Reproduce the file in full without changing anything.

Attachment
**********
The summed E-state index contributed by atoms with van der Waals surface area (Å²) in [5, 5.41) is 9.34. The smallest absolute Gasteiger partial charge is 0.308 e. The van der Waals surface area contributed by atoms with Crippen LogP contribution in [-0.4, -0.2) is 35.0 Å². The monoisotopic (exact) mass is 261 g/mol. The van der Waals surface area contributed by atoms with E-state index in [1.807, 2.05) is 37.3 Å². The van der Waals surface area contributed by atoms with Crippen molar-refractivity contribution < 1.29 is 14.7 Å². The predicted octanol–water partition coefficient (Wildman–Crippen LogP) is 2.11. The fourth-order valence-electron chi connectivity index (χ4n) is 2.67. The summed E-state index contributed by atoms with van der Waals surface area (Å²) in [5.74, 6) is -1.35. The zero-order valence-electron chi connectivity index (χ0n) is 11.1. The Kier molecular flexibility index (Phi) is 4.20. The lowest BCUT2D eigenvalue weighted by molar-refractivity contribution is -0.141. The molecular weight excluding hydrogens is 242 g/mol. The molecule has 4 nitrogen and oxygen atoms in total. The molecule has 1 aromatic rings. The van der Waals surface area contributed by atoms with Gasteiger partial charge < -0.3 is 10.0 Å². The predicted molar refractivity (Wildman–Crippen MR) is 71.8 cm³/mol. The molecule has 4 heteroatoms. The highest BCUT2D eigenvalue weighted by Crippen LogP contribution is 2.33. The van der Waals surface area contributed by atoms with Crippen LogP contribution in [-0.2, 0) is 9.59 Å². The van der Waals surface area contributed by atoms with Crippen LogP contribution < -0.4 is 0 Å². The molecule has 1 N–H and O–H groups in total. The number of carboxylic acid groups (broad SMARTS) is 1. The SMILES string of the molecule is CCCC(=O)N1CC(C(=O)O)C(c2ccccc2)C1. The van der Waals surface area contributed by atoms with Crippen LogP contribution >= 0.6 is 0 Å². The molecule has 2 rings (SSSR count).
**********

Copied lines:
The summed E-state index contributed by atoms with van der Waals surface area (Å²) in [5, 5.41) is 9.34. The smallest absolute Gasteiger partial charge is 0.308 e. The van der Waals surface area contributed by atoms with Crippen LogP contribution in [-0.4, -0.2) is 35.0 Å². The monoisotopic (exact) mass is 261 g/mol. The van der Waals surface area contributed by atoms with E-state index in [1.807, 2.05) is 37.3 Å². The van der Waals surface area contributed by atoms with Crippen molar-refractivity contribution < 1.29 is 14.7 Å². The predicted octanol–water partition coefficient (Wildman–Crippen LogP) is 2.11. The fourth-order valence-electron chi connectivity index (χ4n) is 2.67. The summed E-state index contributed by atoms with van der Waals surface area (Å²) in [5.74, 6) is -1.35. The zero-order valence-electron chi connectivity index (χ0n) is 11.1. The Kier molecular flexibility index (Phi) is 4.20. The lowest BCUT2D eigenvalue weighted by molar-refractivity contribution is -0.141. The molecular weight excluding hydrogens is 242 g/mol. The molecule has 4 nitrogen and oxygen atoms in total. The molecule has 1 aromatic rings. The van der Waals surface area contributed by atoms with Gasteiger partial charge < -0.3 is 10.0 Å². The predicted molar refractivity (Wildman–Crippen MR) is 71.8 cm³/mol. The molecule has 4 heteroatoms. The highest BCUT2D eigenvalue weighted by Crippen LogP contribution is 2.33. The van der Waals surface area contributed by atoms with Crippen LogP contribution in [-0.2, 0) is 9.59 Å². The van der Waals surface area contributed by atoms with Crippen LogP contribution < -0.4 is 0 Å². The molecule has 1 N–H and O–H groups in total. The number of carboxylic acid groups (broad SMARTS) is 1. The SMILES string of the molecule is CCCC(=O)N1CC(C(=O)O)C(c2ccccc2)C1. The van der Waals surface area contributed by atoms with Crippen LogP contribution >= 0.6 is 0 Å². The molecule has 2 rings (SSSR count).